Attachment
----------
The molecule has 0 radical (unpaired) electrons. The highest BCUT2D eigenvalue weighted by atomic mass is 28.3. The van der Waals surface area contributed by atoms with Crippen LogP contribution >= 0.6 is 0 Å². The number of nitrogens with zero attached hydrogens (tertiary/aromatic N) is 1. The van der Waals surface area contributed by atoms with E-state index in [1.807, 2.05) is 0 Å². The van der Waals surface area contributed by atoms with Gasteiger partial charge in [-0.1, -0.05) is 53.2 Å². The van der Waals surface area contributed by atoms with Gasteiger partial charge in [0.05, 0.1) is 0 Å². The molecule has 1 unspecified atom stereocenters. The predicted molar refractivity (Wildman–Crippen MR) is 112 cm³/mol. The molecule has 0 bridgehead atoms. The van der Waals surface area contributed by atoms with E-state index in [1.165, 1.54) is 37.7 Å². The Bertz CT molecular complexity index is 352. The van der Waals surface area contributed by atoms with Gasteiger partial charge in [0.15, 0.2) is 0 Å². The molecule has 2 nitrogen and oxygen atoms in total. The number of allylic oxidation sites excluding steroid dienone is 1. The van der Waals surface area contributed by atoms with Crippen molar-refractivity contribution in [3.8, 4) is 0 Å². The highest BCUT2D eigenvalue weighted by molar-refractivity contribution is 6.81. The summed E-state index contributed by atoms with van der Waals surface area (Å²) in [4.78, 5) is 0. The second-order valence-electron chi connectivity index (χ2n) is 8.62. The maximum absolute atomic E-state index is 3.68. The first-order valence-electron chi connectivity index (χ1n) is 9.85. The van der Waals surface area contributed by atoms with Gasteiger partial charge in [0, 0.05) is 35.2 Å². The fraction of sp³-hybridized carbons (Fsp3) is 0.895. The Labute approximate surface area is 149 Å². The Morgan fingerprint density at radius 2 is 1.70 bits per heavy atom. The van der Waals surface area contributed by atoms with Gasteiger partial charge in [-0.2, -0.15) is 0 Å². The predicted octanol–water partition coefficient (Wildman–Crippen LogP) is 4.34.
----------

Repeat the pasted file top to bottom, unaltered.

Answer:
The molecule has 0 radical (unpaired) electrons. The highest BCUT2D eigenvalue weighted by atomic mass is 28.3. The van der Waals surface area contributed by atoms with Crippen LogP contribution >= 0.6 is 0 Å². The number of nitrogens with zero attached hydrogens (tertiary/aromatic N) is 1. The van der Waals surface area contributed by atoms with E-state index in [1.807, 2.05) is 0 Å². The van der Waals surface area contributed by atoms with Gasteiger partial charge in [-0.1, -0.05) is 53.2 Å². The van der Waals surface area contributed by atoms with Gasteiger partial charge in [0.05, 0.1) is 0 Å². The molecule has 1 unspecified atom stereocenters. The predicted molar refractivity (Wildman–Crippen MR) is 112 cm³/mol. The molecule has 0 bridgehead atoms. The van der Waals surface area contributed by atoms with E-state index in [1.165, 1.54) is 37.7 Å². The Bertz CT molecular complexity index is 352. The van der Waals surface area contributed by atoms with Gasteiger partial charge in [0.15, 0.2) is 0 Å². The molecule has 2 nitrogen and oxygen atoms in total. The number of allylic oxidation sites excluding steroid dienone is 1. The van der Waals surface area contributed by atoms with Crippen molar-refractivity contribution in [3.8, 4) is 0 Å². The highest BCUT2D eigenvalue weighted by molar-refractivity contribution is 6.81. The summed E-state index contributed by atoms with van der Waals surface area (Å²) in [4.78, 5) is 0. The second-order valence-electron chi connectivity index (χ2n) is 8.62. The maximum absolute atomic E-state index is 3.68. The first-order valence-electron chi connectivity index (χ1n) is 9.85. The van der Waals surface area contributed by atoms with Gasteiger partial charge in [0, 0.05) is 35.2 Å². The fraction of sp³-hybridized carbons (Fsp3) is 0.895. The Labute approximate surface area is 149 Å². The Morgan fingerprint density at radius 2 is 1.70 bits per heavy atom. The van der Waals surface area contributed by atoms with Gasteiger partial charge in [-0.2, -0.15) is 0 Å². The predicted octanol–water partition coefficient (Wildman–Crippen LogP) is 4.34.